A. I'd agree with the answer below, and I'd add that with a puppy as young as yours the most common cause of chewing is external parasites and fungal disease. It's important to realize that almost always, chewing is caused by being itchy. It's essentially a way that dogs scratch.
The first thing to do is to rule out parasites. Even if you don't see fleas, treat her for fleas. Use a good product like Frontline - it's easy to apply (avoid the hairless areas, it should be placed between the shoulderblades. You should also consider that your dog might be getting bitten by mosquitos - a common problem in thin-skinned dogs, and depending on where you live they can still be a problem this time of year.
Your vet also needs to perform a scraping of the skin to rule out mites. And again...even if no mites are found, I would recommend treating for them. They are almost as common as fleas in puppies, and depending on her recent situation (rescued from a shelter?) stress can depress the immune system and cause a mite infestation to take hold.
And finally, ringworm, which is actually a fungal disease, should be ruled out. It's also almost universally related to conditions, like overcrowded shelters, but it does happen and puppies are more susceptible.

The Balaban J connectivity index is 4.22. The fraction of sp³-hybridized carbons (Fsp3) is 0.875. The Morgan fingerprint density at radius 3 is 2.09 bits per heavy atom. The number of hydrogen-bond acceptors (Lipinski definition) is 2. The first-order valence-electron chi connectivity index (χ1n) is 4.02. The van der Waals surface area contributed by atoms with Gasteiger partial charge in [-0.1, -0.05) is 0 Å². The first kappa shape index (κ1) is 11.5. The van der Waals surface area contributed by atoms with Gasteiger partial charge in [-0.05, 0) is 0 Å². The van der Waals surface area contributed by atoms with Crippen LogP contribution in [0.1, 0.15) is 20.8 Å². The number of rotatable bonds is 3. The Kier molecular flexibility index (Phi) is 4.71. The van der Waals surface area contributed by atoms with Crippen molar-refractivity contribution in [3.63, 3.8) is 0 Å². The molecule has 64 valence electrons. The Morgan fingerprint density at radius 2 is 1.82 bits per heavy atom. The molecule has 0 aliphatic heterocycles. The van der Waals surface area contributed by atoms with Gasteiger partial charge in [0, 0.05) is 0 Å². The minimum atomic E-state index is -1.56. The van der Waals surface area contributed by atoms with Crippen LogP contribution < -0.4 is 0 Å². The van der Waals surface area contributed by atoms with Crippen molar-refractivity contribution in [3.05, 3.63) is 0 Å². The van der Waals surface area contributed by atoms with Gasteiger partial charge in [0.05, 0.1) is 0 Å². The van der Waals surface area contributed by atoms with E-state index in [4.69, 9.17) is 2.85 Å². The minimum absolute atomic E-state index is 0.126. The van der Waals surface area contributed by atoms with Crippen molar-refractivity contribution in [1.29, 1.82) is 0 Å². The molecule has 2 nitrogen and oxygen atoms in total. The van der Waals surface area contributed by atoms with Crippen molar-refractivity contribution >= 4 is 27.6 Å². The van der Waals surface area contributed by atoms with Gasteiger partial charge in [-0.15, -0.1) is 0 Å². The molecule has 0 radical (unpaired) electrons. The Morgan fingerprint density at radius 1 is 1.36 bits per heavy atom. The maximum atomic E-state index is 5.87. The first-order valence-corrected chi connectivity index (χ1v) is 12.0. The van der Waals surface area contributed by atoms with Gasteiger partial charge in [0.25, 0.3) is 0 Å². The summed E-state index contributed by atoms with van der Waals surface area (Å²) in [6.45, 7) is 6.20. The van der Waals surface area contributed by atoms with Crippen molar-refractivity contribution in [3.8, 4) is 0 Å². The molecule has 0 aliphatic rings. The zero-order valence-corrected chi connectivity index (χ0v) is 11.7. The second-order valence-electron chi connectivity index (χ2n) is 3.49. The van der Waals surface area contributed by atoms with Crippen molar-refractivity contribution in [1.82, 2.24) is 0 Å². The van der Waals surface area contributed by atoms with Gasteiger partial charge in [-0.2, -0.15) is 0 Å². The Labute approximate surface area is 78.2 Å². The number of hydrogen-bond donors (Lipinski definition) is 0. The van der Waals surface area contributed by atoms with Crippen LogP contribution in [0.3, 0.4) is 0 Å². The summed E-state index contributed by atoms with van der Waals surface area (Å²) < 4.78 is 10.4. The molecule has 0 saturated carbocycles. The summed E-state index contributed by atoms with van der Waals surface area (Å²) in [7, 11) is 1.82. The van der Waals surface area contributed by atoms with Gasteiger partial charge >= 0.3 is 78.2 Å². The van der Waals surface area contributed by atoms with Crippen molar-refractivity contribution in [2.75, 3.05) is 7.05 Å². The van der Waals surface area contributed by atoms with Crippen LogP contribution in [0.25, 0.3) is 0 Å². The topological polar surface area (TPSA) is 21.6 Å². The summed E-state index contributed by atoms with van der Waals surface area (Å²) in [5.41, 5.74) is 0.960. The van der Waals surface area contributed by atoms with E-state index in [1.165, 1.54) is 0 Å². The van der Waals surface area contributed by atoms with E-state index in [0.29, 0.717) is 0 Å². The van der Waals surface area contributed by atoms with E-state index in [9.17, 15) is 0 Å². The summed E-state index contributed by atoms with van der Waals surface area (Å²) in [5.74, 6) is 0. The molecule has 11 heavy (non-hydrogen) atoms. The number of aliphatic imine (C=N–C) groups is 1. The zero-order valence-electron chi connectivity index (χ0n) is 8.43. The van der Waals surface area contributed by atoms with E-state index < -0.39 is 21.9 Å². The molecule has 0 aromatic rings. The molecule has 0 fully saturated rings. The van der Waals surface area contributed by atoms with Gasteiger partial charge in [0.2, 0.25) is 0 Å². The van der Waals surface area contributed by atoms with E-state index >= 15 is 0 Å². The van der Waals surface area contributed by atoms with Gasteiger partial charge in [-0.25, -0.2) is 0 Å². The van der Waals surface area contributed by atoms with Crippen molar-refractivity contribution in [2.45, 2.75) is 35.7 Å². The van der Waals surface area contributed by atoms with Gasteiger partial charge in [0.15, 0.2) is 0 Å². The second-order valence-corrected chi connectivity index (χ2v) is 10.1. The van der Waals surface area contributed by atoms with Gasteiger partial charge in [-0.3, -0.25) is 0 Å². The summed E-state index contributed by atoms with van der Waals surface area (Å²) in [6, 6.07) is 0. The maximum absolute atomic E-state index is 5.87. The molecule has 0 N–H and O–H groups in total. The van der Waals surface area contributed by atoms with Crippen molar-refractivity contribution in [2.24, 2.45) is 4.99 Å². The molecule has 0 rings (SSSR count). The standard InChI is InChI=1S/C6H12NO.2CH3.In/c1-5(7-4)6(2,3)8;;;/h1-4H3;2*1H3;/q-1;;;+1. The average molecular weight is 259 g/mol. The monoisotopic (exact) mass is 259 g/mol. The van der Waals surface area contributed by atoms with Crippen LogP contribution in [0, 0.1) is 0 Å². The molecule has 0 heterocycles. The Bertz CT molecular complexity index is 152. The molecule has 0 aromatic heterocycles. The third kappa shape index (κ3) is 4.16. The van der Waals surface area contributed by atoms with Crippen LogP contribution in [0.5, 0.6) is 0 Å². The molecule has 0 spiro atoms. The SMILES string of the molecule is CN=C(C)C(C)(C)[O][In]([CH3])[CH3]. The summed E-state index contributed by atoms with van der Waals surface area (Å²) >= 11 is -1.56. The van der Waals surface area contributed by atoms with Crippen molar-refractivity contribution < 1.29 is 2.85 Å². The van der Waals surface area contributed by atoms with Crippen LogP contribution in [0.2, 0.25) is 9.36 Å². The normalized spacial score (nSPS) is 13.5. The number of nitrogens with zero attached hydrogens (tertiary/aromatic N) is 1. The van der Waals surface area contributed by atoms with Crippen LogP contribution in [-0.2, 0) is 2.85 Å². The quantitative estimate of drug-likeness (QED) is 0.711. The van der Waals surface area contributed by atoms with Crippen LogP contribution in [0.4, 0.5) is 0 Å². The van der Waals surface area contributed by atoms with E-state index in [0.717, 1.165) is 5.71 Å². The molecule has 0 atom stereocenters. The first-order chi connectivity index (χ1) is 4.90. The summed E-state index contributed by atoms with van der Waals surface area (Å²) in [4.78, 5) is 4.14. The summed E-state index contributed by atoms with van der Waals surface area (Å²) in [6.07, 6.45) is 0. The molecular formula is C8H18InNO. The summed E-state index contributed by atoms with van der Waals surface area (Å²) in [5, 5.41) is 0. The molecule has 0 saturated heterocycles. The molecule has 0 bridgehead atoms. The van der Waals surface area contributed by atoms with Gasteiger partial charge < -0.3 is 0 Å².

One more note: allergies are possible, but other things are probably more likely at this point. If your vet doesn't know what to do, I would recommend looking for someone who does.
A. Excessive chewing can be caused by fleas, allergies, mange, skin infections, etc. I would highly recommend having your puppy seen by a veterinarian to determine what the cause is. Treatments vary depending on the type of skin issue she is having. They can perform a skin scraping if needed to look for mites or other infectious agents.
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